Face Martinsville Challenge
Matt Kenseth comes into the weekend 11th in the NASCAR Sprint Cup Series point standings while Travis Kvapil is looking to bounce back from consecutive accidents and David Ragan tries to rebound from a practice accident.
MATT KENSETH – No. 17 DeWalt Ford Fusion – YOUR THOUGHTS ON THE RACE? “It’s always been one of those tracks I seem to struggle at, so I don’t know, we haven’t been on the track yet. Yesterday was probably the best Friday we’ve ever had at Martinsville. We qualified 11th because of the rain, so I’m pretty excited about that. We’ll see what our car handles like today. There have been times where we ran OK here, and there have been times I’ve let the place get the best of me, so, hopefully, we’re gonna have a good run tomorrow.”
WILL NOT HAVING PRACTICE YESTERDAY BE A FACTOR AS FAR AS ESTABLISHING A RHYTHM AT THIS TRACK? “I don’t think yesterday’s practices being cancelled is really gonna affect anything. We’ll get almost a couple of hours of practice today and it doesn’t seem like it really takes that long. The trucks have put some rubber on the track this morning. I think that’s the main thing is to get the track conditions – with some rubber down – and get it where it will be somewhat like it will be tomorrow, so with that happening, I don’t think it makes that much of a difference.”
HOW DO YOU DEAL WITH THIS TRACK MENTALLY? “It’s not really much different, if any. I try to approach every track the same and try to think about it, work on it, try to figure it out the same. Obviously, this track – for me anyway – takes more patience than any other track I’ve been at. I guess it’s not really the track, but it can aggravate you. There are so many cars around here and you’re always in traffic and it’s one of those tracks that it seems like you get run into a lot and you probably run into some people at times, too, which I don’t really like being run into and I don’t like running into other people, so it’s one of those tracks that’s hard to pass at, especially if your car is not exactly perfect as far as getting underneath people off the corner. It’s one of those that can definitely try your patience and you need to try to be calm as long as you can for me anyway.”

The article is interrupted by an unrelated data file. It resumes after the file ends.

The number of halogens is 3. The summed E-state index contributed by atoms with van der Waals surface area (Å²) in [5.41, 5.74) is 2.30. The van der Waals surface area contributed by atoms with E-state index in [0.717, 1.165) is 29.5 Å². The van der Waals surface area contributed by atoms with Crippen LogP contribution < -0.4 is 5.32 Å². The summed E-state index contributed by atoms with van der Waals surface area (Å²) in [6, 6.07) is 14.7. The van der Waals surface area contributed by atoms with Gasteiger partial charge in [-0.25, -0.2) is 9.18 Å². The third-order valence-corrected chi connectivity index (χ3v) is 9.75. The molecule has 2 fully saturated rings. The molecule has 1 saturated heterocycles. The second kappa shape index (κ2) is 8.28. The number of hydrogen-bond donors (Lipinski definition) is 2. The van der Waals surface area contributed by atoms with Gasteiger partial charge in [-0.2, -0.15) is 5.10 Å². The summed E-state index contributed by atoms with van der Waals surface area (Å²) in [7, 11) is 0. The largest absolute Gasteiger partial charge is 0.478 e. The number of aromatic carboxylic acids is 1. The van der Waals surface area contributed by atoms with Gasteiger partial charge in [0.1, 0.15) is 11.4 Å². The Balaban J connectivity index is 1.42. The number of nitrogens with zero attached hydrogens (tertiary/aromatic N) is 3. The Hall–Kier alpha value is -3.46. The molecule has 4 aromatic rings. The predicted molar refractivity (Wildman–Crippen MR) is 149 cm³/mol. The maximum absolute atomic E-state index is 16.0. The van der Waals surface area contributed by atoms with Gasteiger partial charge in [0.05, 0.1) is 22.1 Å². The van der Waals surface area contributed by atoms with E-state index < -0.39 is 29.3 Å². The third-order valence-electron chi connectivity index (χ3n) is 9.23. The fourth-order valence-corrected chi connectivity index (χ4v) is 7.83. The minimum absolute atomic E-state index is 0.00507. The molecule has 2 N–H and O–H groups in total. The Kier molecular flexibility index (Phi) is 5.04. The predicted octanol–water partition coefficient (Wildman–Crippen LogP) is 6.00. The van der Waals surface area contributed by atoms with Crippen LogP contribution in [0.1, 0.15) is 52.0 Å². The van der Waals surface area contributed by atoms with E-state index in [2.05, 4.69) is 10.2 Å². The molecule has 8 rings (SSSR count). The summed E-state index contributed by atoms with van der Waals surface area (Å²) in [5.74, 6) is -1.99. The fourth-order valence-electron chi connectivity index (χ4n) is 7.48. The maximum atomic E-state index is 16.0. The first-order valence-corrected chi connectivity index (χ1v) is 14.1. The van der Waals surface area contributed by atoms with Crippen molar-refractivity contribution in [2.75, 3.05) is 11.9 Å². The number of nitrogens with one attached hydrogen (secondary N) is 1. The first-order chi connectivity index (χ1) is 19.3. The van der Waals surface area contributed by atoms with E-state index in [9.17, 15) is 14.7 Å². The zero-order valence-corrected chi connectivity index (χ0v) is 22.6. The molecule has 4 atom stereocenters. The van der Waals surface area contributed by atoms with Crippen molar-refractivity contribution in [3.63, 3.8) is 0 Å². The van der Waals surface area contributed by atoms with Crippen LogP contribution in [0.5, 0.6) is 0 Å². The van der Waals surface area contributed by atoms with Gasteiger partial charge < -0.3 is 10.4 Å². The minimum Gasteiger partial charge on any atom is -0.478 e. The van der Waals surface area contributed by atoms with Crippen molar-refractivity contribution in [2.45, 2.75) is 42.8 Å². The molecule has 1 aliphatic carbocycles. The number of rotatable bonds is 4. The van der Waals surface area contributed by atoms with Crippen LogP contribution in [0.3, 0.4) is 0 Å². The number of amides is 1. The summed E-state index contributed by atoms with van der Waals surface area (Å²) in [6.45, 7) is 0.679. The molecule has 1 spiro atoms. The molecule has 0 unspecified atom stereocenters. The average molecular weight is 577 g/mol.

EARLIER YOU SAID ROUSH’S SHORT TRACK PROGRAM WAS BEHIND. HAVE YOU MADE GAINS? “Well, that right there shows you what I know. I said I thought their short and flat track stuff wasn’t very good and Greg won Loudon and I think Carl ran third, so I guess I had no idea what I was talking about. It was just us, I guess, so we didn’t run very good at New Hampshire. I don’t know how we’ll run here, that’s yet to be seen. But it seems like they must have got the stuff better because in New Hampshire the first time out, I don’t think any of us ran very good and, like I said, those two ran first and third.”
WHAT IS IT LIKE ON PIT ROAD HERE? “You’re going pretty slow on the track. I think this is the slowest track we have and it’s the slowest pit road we have as well, so it’s probably easy to speed on pit road because you’re going so slow, so if you’re not paying attention at all, you can speed real easy. The stalls are really small and since the lucky dog came around, and with all the cautions out there, there are still a lot of cars on the lead lap, whereas you used to have races here where you wouldn’t have a lot of cars on the lead lap. But with the lucky dog and the amount of cautions, and giving them back every caution, you could give back 15 or 20 laps during the day, so that usually keeps pit road fairly crowded. The main thing there is if you’re pitting around two people that you’re racing with all the time – in between them – it makes it very, very difficult.”